As a Muslima, do you often struggle to get in the spiritual zone in Ramadan or to maintain your focus and commitment to rejuvenate yourself with increased Quran recitations, memorisation and overall commitment to your deen?
Ramadan is a month of prayer and reflection but Muslim women can often feel like they missed out on the gains because they were too busy cooking and preparing iftar feasts for their families. Cooking and serving our families is a beautiful act of worship when you place the right intention behind it. But you don’t have to spend hours a day on it when you can utilise your time with other acts of worship.
Here is a compilation of the best time saving tips and ideas for you in the kitchen during Ramadan:
- Meantally prepare yourself and take 2 days out of the week to spend money and time on planning, shopping and preparing for the week ahead.
- Recipes – plan your recipes ahead, make an inventory of what ingredients you already have in stock and prepare a shopping list of the remaining ingredients you’ll need for the week.
- Plan one-pot meals like curries, stews, pastas to go with your side dishes and salads. Google search a key ingredient to see what you’ll need for the remaining ingredients.
- Always have a clean well-organised kitchen, this allows for a clear stress free mind for when you go in the kitchen to start your iftar prep.
Salads and Vegetables:
- Wash your salads and vegetables before storing them away – a tip is to fill a little bucket or a large bowl of warm water with some salt. Put in and soak your salads and veggies for about an hour and then store them away.
- For soups, salads and main dishes cut up your veggies once or twice a week and store in the fridge in airtight containers.
- Meal prep salads – lasts up to 3 days in the fridge. Simple ingredients like lettuce, cucumber, grated carrots, peppers, sweetcorn, jalapeño and olives can make up your base. You can always mix it up with some pre-cooked pulses, couscous and rice. To take things further, make it your healthy iftar meal by adding some protein. If you have this as a meal prep idea, cook your protein and put it in the fridge or freeze it in advance – this can be chicken breasts, steak cut pieces or chops and salmon (prep the salmon on the day as its really quick to cook). Don’t pre-cut avocado, tomatoes and veggies that will bruise, discolour or weep. They need to be added freshly chopped.
- For your salad dressing, there’s these little sauce pots you can buy so that you already have prepped individual sauces at hand. A basic salad dressing recipe is olive oil, honey, lemon, garlic and salt – adjust them to your taste, add a little chilli for a spice kick too.
- Slow cookers (crock pots), pressure cookers, rice cookers, food processors, blenders – the endless list of kitchen appliances have much to offer those on a time crunch.
- Taking out your long forgotten appliances or investing a little money into some new ones can save you a lot of time in the kitchen.
Pre-make / mix stock items:
- Mix up batches of spices for your tried and true recipes and seal in spice jars. Remember to label them and store in a cool, dark spot.
- As Ramadan is mostly around the summer months for us, enjoy fresh fruits and fruit salads in the first half of the week and then freeze the not so fresh fruits for smoothies later in the week. You can freeze whole bananas (skin on), pineapples, berries, apples, peach and pear wedges and kiwi etc. Make citrus juices for your smoothies and/fruit salads by squeezing and freezing the juices of limes, lemons, oranges and grapefruits.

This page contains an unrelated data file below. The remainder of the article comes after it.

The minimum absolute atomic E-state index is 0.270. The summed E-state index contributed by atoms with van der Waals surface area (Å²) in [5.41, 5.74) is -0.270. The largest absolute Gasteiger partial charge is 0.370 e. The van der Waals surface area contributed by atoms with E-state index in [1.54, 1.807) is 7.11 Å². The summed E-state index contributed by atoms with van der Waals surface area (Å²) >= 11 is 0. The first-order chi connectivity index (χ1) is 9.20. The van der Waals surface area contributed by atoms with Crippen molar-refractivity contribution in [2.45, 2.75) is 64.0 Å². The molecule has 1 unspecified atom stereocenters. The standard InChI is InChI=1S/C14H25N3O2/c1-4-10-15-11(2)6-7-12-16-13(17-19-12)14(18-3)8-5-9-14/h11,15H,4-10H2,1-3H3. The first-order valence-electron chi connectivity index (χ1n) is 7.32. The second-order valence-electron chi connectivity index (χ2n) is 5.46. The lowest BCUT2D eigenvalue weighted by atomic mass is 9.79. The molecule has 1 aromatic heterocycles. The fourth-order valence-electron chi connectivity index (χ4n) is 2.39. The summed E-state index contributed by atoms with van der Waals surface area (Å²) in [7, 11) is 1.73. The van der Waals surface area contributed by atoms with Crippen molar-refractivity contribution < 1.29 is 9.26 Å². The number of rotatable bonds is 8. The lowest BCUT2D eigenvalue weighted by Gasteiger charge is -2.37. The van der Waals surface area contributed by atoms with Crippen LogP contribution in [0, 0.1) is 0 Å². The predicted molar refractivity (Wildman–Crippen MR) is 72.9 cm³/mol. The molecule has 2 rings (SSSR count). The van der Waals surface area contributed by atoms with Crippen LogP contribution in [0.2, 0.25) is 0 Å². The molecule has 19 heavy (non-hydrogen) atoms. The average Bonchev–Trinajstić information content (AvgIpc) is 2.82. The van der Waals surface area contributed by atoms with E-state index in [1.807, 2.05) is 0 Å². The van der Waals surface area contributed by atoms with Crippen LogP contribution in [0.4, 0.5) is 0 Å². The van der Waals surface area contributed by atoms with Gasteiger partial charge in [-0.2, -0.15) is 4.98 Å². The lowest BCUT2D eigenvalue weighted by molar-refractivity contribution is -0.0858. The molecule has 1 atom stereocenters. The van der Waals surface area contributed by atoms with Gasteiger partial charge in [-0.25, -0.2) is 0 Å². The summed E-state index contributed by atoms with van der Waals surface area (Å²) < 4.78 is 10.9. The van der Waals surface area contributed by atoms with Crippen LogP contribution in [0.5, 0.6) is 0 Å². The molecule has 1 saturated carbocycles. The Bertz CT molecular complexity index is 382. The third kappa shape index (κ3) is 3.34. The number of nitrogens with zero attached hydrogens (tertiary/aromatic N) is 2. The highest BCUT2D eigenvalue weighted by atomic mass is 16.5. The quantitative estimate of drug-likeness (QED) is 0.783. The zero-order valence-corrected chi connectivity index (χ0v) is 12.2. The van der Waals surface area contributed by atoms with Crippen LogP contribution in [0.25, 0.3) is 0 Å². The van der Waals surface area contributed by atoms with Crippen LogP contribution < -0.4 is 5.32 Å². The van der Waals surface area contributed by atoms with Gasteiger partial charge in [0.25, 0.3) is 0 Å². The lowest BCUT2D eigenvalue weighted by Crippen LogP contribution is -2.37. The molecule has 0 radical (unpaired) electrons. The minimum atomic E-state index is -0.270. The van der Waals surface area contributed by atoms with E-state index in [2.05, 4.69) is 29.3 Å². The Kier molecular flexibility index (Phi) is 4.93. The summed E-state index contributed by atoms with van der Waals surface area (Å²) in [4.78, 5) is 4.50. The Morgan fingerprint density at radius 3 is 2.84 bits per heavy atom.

- If you are a daily curry / stew maker, blend some base ingredients like ginger and garlic in advance and freeze them in ice cube trays. If you make things like pepper soup on a daily basis in Ramadan, why don’t you also blend in maggi and chilli together with your garlic and ginger, freeze and take the amounts you need on the day, add your onions (and tomato if you want) to your meat or fish of choice. A pressure cooker is a time cruncher for tough to cook meats like oxtails or hard (boiler) chicken.
- Tea: If you like to make your own chai, invest in filter tea bags – there’s different types of them on Amazon. Prepare your own bags of cloves, cardamoms, black pepper, cinnamon, star anise & dried ginger (or cut in a fresh piece on the day but don’t put it in the tea bag). Just store your tea bags in a freezer bag to store in a cupboard or put them in a jar and take one out every day for use. If you use tea leaves like green and mint, put them in towards the end of your tea prep and use a different tea bag for them to store away in. These filter bags are sure to make washing up your kettle nice, easy and quick as well.
- If you love to make bread or anything that involves a dough but it requires kneading time, prep a lot and portion them for freezing. Remember to take it out in the morning to defrost on your kitchen counter ready for a fresh bake later in the evening. Use a simple bread recipe so that you can shape the dough into cobs, buns, pizzas or flat breads.
- Hard boil some eggs whilst preparing other things to boost your meals or salads, and for your kids’ lunches and snacks.
Iftar get togethers:
Providing it’s safe and within the covid restrictions of your area, plan get together’s with your extended families and friends with each family contributing a different element for the iftar. Tip: don’t forget to portion out left-overs for each family to have for sahur.
May Allah make it easy for us. May we feel fulfilled during the blessed month and continue what we started for years to come – for consistency is like by Allah. Please remember the those who have passed away and the ummah in your duas.